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Disney Studio Changes Have Hollywood Talking


Our business news starts with fewer movies, and possibly jobs, at Disney.

These are tough times in the movie business. Yes, Pirates of the Caribbean: Dead Man's Chest, did have the biggest opening of all time. It took in more than $130 million in its first weekend.

Still, all that money apparently won't be enough to stop the Walt Disney Company from implementing major cost cutting. NPR's Kim Masters reports.

KIM MASTERS reporting:

Disney has been enjoying a good summer. There was this:

(Soundbite of movie "Pirates of the Caribbean: Dead Man's Chest)

Ms. KEIRA KNIGHTLEY (Actress): (As Elizabeth) Captain Sparrow?

Mr. JOHNNY DEPP (Actor): (As Captain Jack Sparrow) Come to join me crew? Welcome aboard.

Ms. KNIGHTLEY: (As Elizabeth) I'm here to find the man I love.

Mr. DEPP: (As Captain Jack Sparrow) I'm deeply flattered, son, but my first and only love is the sea.

MASTERS: And there was that:

(Soundbite of movie "Cars")

Mr. TONY SHALHOUB: (as Luigi) You are a famous racecar? A real racecar?

Mr. OWEN WILSON: (as Lightning McQueen) Yes, I'm a real racecar. What do you think? Look at me!

Mr. SHALHOUB: (as Luigi) I have followed racing my entire life. My whole life.

Mr. WILSON: (as Lightning McQueen) Then you know who I am. I'm Lightning McQueen.

Mr. SHALHOUB: (as Luigi) Lightning McQueen?

Mr. WILSON: (as Lightning McQueen) Yes! Yes!

Mr. SHALHOUB: (as Luigi) I must scream it to the world!

MASTERS: Movies like Pirates of the Caribbean II, and Cars, can lube-up Disney's entire engine. They fueled the theme parks and the consumer products division. So, for some time now, Disney has been saying that it will make fewer adult-oriented films, and in fact, fewer films overall.

The studio is now poised to cut an unspecified number of staff positions and reduce its slate of movies, from about 18 a year, to ten, according to Disney sources. The problem for Disney and every other studio is that movies are staggeringly expensive, says entertainment industry analyst Harold Vogel.

Mr. HAROLD VOGEL (Managing Director and Senior Entertainment Industry Analyst at Cowen and Company): Budgets of each individual picture, and the tent poles in particular - the main films that they release around Christmas and in the summer - have risen to the $200 million level, and those kinds of bets are so large that they have to make cuts elsewhere.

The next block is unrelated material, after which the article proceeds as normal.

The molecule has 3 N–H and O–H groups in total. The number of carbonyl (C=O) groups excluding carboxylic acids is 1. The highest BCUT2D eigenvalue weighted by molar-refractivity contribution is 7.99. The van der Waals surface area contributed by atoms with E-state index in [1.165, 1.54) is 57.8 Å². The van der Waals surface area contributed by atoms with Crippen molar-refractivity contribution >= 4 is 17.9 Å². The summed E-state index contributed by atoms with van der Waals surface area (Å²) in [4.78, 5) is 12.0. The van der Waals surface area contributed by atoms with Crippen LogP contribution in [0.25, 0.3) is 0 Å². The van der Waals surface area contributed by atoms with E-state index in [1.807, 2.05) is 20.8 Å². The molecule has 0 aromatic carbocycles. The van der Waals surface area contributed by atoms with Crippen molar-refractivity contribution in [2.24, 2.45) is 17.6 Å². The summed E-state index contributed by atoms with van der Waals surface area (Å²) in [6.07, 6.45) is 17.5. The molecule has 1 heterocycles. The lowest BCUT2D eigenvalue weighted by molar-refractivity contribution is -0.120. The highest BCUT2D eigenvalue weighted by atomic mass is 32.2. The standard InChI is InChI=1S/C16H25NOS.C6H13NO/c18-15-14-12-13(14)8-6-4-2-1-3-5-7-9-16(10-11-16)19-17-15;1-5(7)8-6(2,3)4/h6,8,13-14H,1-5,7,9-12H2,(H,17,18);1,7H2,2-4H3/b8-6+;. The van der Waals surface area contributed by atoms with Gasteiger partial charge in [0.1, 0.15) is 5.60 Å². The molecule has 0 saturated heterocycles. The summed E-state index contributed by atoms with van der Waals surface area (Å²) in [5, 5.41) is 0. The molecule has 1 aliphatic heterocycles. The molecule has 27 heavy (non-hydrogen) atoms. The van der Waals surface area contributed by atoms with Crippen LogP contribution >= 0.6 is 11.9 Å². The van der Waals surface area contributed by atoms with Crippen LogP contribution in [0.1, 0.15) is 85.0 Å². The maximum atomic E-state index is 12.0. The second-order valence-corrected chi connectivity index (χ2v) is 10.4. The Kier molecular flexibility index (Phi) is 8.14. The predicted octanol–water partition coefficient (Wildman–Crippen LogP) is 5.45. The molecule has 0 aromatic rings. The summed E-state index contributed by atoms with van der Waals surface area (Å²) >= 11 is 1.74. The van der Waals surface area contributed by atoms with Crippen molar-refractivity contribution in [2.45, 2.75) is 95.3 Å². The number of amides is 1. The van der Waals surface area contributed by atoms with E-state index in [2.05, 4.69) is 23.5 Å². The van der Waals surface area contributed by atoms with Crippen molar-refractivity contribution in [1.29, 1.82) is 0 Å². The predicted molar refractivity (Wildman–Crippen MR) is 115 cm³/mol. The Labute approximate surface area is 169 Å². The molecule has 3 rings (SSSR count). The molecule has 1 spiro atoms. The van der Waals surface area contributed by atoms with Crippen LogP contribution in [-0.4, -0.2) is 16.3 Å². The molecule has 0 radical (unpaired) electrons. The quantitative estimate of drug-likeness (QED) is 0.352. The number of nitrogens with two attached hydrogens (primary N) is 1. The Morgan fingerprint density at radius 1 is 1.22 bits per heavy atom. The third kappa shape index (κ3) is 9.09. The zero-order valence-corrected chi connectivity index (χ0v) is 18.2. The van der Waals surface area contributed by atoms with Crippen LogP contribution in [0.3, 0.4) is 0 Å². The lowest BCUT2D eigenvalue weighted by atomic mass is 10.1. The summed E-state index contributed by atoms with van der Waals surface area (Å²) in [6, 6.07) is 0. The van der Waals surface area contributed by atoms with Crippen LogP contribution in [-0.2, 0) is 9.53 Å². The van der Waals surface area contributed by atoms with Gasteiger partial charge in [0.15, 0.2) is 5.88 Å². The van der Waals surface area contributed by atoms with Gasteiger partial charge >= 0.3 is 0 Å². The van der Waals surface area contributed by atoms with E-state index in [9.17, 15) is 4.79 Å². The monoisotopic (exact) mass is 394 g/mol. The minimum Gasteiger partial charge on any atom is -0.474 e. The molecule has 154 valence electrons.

MASTERS: Disney lost money on movies like The Alamo and Annapolis, films created under the Touchstone banner. That label was created in 1984 to accommodate Splash, the film with the mermaid, which was deemed too risqué to be associated with the Disney brand name.

Now, it's not so much a question of risqué, as it is a matter of risk. The studio will make only two or three Touchstone movies a year, concentrating on family films released under the Walt Disney Company banner. Analyst Vogel says the changes at Disney are part of the most dramatic contraction in the film business in decades.

Indeed, in recent weeks, Fox, and then Paramount, cancelled big budget movies that were about to start filming. As costs have risen and few stars seem to draw crowds, Vogel says studios have reason to be nervous about green-lighting projects.

Mr. VOGEL: Enough of these large projects have not done well, and Hollywood now sees that the DVDs, which had carried a lot of the prospects and hope for the larger films, are not selling to the same degree that they had been.

MASTERS: Disney releases fewer movies. The studio needs to maintain a pretty high batting average. For the near future, it would seem to be in good shape.

The studio made two Pirates of the Caribbean sequels at once, so it will have another installment for next summer. There will also be another Pixar film, and another episode in the Chronicles of Narnia is in the works, for 2008.

Kim Masters, NPR News, Los Angeles. Transcript provided by NPR, Copyright NPR.

Kim Masters
Kim Masters covers the business of entertainment for NPR News. Her reports can be heard on NPR's award-winning Morning Edition, All Things Considered, and Weekend Edition. She joined NPR in 2003.